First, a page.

Police presence growing in Woodland

Published 6:01 pm Saturday, December 5, 2009

WOODLAND — Possibly for the first time in its history, the Woodland Police Department has two full time officers.

On Tuesday, Christopher Boden was sworn in as an officer for the department. His wife, Maryann, held the Bible while the couple’s three young children, Taylor, 5, Conner, 3, and Mackenzie, 2, looked on during the ceremony.

Boden, of Roanoke Rapids, joins new Police Chief Jesse Stevens on the job as the second full time police officer at the department. A few weeks before Stevens was sworn in, the department welcomed part-time police officer Michael H. Duhadaway.

For 17 years, the Woodland Police Department only had one full time officer in former Police Chief Don Ryan.

Boden’s position is funded by a federal grant the town received through the American Recovery and Reinvestment Act. The grant will provide 100 percent of the officer’s salary and benefits for three years and requires the town to fund the position for another year.

“Welcome on board, we’re glad to have you,” said Woodland Mayor Jay Jenkins to Boden.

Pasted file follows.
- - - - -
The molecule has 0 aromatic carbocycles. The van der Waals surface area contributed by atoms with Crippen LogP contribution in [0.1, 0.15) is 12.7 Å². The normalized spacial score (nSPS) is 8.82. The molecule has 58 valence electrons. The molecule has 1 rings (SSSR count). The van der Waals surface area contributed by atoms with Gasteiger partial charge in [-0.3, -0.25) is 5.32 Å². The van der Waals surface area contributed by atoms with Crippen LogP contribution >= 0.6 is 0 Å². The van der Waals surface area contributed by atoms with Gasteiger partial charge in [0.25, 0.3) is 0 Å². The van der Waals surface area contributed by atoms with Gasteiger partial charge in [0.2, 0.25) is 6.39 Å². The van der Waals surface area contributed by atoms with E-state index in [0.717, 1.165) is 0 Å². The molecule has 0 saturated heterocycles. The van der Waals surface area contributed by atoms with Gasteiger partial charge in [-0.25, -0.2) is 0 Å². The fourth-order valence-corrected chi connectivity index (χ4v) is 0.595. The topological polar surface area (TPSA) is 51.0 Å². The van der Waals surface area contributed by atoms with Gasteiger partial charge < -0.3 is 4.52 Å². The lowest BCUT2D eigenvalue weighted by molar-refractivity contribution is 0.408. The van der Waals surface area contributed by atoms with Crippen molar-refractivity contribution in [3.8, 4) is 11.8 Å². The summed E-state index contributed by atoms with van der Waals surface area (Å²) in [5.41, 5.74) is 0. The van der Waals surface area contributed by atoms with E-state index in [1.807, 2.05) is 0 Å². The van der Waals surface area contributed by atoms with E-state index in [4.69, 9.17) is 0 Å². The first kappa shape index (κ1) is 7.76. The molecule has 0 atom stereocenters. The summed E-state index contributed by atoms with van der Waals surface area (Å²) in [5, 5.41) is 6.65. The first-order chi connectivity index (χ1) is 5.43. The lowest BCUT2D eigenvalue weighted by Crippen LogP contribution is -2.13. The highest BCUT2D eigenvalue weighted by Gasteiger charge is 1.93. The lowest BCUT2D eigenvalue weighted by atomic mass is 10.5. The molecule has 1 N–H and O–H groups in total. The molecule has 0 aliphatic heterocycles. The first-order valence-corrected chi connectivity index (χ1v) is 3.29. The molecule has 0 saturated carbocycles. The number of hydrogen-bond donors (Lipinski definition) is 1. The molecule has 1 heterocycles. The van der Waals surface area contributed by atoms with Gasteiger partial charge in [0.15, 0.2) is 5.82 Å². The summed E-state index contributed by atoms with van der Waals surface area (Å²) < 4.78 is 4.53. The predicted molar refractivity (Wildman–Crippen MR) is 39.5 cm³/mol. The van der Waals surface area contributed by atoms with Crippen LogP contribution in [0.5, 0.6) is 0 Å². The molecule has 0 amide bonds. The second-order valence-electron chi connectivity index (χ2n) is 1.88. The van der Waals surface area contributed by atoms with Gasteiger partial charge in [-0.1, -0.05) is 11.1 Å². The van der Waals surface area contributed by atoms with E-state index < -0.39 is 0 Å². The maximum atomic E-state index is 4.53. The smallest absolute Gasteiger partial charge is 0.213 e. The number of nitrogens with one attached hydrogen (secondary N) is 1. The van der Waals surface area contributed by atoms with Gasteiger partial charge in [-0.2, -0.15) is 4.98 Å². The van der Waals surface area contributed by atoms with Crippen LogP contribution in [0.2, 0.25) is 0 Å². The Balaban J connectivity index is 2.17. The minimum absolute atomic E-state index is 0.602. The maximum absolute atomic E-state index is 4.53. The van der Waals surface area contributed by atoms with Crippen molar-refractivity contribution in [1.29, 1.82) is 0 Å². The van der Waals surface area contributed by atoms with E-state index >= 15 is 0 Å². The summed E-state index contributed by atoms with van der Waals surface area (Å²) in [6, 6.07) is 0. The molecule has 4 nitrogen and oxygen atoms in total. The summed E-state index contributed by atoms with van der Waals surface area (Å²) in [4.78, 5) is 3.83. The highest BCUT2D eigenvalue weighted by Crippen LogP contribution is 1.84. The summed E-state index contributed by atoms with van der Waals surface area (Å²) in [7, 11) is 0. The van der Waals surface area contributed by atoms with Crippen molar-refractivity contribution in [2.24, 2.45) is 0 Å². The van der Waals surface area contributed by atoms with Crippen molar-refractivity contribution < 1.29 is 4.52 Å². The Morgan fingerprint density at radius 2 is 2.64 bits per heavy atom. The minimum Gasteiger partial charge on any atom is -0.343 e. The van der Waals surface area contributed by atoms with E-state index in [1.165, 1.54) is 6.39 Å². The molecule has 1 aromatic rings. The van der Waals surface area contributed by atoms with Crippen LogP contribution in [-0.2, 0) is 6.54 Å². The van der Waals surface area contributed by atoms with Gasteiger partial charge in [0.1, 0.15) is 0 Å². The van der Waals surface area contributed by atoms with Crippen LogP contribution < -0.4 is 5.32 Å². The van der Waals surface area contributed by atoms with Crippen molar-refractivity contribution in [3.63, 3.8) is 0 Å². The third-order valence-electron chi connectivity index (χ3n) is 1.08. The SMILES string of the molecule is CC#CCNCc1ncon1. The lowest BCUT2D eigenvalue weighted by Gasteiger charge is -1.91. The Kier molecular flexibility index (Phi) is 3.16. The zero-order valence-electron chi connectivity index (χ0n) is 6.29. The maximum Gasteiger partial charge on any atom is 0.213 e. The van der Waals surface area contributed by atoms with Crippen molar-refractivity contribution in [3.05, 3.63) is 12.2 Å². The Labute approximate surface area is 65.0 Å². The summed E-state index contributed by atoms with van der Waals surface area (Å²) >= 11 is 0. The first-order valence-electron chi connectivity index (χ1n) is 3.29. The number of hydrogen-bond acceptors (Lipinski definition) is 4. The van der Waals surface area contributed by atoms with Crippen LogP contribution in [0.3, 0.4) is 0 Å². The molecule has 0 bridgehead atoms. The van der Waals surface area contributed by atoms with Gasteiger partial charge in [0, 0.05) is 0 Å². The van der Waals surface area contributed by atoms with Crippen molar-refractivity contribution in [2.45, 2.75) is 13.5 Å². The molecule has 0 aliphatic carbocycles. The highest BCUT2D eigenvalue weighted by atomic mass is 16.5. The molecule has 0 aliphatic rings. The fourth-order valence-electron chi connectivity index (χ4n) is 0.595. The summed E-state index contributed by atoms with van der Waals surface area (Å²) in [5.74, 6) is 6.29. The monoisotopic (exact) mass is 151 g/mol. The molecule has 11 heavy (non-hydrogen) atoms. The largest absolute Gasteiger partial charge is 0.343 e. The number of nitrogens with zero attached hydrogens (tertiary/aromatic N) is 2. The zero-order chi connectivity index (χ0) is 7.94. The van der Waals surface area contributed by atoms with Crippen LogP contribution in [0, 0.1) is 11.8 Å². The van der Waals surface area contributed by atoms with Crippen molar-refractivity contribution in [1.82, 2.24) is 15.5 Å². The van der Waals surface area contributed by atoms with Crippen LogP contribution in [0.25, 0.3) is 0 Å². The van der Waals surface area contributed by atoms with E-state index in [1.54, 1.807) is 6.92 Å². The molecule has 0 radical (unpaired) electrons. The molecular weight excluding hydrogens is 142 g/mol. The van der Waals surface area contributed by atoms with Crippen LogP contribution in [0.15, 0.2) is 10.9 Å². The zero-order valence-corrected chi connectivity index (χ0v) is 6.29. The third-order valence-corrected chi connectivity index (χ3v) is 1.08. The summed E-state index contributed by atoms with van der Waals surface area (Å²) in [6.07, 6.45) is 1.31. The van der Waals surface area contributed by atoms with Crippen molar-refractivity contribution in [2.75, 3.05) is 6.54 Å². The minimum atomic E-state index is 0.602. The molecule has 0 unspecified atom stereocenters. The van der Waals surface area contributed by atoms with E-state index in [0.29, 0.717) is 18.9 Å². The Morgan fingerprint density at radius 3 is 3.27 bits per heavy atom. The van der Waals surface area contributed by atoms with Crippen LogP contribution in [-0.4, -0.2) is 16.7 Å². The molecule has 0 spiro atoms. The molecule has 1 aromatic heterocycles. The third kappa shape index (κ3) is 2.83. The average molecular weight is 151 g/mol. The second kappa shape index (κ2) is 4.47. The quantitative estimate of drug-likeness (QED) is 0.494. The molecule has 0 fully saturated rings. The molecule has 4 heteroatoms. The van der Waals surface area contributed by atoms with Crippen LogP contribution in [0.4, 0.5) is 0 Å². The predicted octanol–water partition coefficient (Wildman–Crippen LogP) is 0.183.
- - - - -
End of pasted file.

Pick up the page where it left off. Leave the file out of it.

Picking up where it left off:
Boden’s start in law enforcement is slightly unconventional. Originally from Philadelphia, Pa., his father and brother were in the Marines. He was working at Prudential Financial before his job was outsourced and a “vacation” to Lake Gaston, provided by his father-in-law, became permanent. While working as a department manager at Lowe’s, Boden said Roanoke Rapids Police Captain Andy Jackson first sparked his interest in law enforcement.

After completing his Basic Law Enforcement Training (BLET) at Halifax Community College, Boden said he began work with the Roanoke Rapids Police Department as a patrol officer. He applied to Woodland after a friend, who had Stevens as a training officer, told him about the position.

“He told me Jesse would be good to work with,” Boden said.

Boden said he already knows Duhadaway, who was his squad leader during BLET.

Boden said working as a police officer often takes to you areas of a community where not many go or know about.

“I want to be a part of changing that,” he said.

The idea of his children growing up in the area is a reason to be in law enforcement.

Boden said he and his family plan to move to the Woodland area in two to three years depending on the housing market and if they can sell their house in Roanoke Rapids.

Stevens said the recently filled positions in his department were very much needed.

“For the most part I’m excited to have another officer,” he said. “The increase of officer presence is a major component to keeping the crime rate down. …We can rely more on the Woodland Police Department than the Northampton County Sheriff’s Office, which is pretty much stretched thin.”

Stevens said he wasn’t sure as to when Woodland last had a two-man police department, if it did, but Ryan served as Police Chief and the only full time officer for 17 years.